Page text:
“This is a really good workout session for me. The timing fits with my schedule well and I was really inspired by the teacher’s passion towards the sport. He’s in his own bubble!”
– Camille PIOT, HSBC Prosperity Hall, Exchange Student, Finance
“I will definitely come again if there were upcoming events like this! I have always been interested in martial arts but never had the opportunity to try it. Now that I tried it, I’m hooked!”
– Minxin ZHU, Lee Shau Kee Hall, Year 2, Energy Science & Engineering
Writer: Natasya Viona CHANDRA (Jockey Club Harmony Hall)
Photographer: REN Ling (Sir Gordon and Lady Ivy Wu Hall)
── Sophie BRANDSTRUP（舍堂十 / 商務傳播系交流生）
── Camille PIOT（滙豐業昕堂 / 金融系交流生）
── 朱敏華（李兆基堂 / 能源科學及工程學系二年級）
文: Natasya Viona CHANDRA (賽馬會群萃堂)
譯: 王琪 (舍堂十)
圖: 任伶 (胡應湘爵士伉儷堂)
Huffing and panting as I made my way to AC3’s Bistro, I was 5 minutes late (as per usual) to my lunch meeting. Sunyeol PARK (Hall 11, Year 4, Finance) was already there, patiently waiting and greeting me with his smile. We had a few classes together and had a few occasions where we checked our homework together. From our few encounters, I got to know that Sun, who was born in South Korea, spent most of his adolescent life– 7 years to be exact– in India.
After finishing his elementary school in Korea, Sun wanted something more. He wanted to explore the world outside of Korea. A family friend opened up the idea of studying in India and so with a leap of faith and a bunch of courage, he and his sister packed their bags and went to India for a new start.
His life in India was not without a struggle. The extreme difference in culture, as well as language barrier, was the toughest challenge he had to overcome. He mentioned how in class, his Indian friends would speak to each other in Hindi and he would ask them to speak in English, but to no avail. It was a constant battle to fit in, but in the end, he realized that while he’s in India, there is no fault to try to blend in and learn their language. He took notes and picked up the language.
The battle to fit in did not end there. It is quite obvious that Koreans and Indians do not share any similar features appearance-wise, and he was often treated differently because of it. When he took the public transport, quite often whispers and even rude comments would follow. Being able to understand the language, he often found himself in a difficult situation—the constant battle of wanting to stand up for himself but also realizing that he was in another country and he needed to behave accordingly.
“Do you ever regret it? Going to India?” I asked. He shook his head, “I never once regretted going to India. I used to be very shy but now I am more outspoken.” Despite the hardships he went through, it had made him a stronger person. He made valuable friends and learned valuable life lessons. If there was one thing I admired most in Sun, it was his independence. Being apart from his family for such a long time, he was able to make decisions for himself, be it good or bad. He’s not afraid to stand up for himself when he has to. I still sometimes complain to my mom when things don’t go my way, but hearing his story made me hung my head in shame. While I need someone to constantly reassure me that I’m doing the right thing, Sun is ready to step out of his comfort zone and reach it.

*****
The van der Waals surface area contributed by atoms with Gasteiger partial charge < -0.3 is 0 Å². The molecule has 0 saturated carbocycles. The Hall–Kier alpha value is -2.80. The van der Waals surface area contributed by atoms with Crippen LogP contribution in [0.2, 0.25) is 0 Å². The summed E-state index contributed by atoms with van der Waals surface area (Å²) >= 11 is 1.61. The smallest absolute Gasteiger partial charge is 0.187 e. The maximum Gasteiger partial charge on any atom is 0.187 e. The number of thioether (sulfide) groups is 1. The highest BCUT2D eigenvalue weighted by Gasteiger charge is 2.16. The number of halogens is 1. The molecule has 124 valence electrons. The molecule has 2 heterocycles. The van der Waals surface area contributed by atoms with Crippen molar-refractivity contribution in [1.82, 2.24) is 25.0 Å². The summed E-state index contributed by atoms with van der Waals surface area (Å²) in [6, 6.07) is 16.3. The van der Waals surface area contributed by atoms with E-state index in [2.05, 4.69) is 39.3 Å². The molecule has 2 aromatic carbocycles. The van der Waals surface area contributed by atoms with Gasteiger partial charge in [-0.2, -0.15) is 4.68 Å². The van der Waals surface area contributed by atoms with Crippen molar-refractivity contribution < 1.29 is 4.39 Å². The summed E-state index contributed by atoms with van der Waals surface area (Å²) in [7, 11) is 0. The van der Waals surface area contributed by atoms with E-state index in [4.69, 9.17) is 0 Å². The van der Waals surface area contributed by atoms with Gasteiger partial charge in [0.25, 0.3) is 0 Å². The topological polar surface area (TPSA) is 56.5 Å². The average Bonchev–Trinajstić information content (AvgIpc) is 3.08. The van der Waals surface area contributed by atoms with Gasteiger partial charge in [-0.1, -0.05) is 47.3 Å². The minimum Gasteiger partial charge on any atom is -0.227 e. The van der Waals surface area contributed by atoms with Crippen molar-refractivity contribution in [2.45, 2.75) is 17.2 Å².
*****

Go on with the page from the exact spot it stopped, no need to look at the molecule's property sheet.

Coming to Hong Kong was also solely his decision. He wanted to further explore his opportunities in an English-speaking country, so here he is now at Hong Kong, pursuing a degree in Finance. He initially aspired to be a banker, but as we all know, university is the place where we grow and figure out what we really like, so now Sun is looking at his options to become a consultant as he enjoys talking to people.
Our meeting had to be cut short due to another appointment I have, but I left the place more inspired than ever. We tend to cling to our own people. Locals hang out with other locals, Indonesians hang out with other Indonesians, Koreans hang out with other Koreans and Indians hang out with other Indians. We don’t go out of our way to really get to know new people, except for the exceptional handful of other international friends we say hi to. We tend to stick with our own people because it feels more comfortable, and sometimes stepping out of our comfort zone is a bit easier said than done. However, we should learn from Sun. Despite the challenges we may face when we meet new people and new culture, we can always gain something from it in the end. University is the place for you to know yourself better, and with the diverse culture in CityU and the Student Residence, it is the perfect place for you to grow and challenge yourself day by day.
Writer: Natasya Viona CHANDRA (Jockey Club Harmony Hall)
慣性遲到五分鐘的我用急促的步伐喘着氣地往劉鳴煒學術樓（AC3）的西式餐廳走去。剛到達餐廳，就看見PARK Sunyeol（舍堂十一 / 經濟學系四年級）正耐心地坐在某一枱，以微笑迎接著我。我們曾經一起上課，亦曾經有過幾次一起複習作業的機會。在這些交流的機會當中，我認識了Sun。他雖然在南韓出生，大部分的少年生活卻是在印度渡過的，達七年之多。
文: Natasya Viona CHANDRA (賽馬會群萃堂)
譯: 何栢妮 (李兆基堂)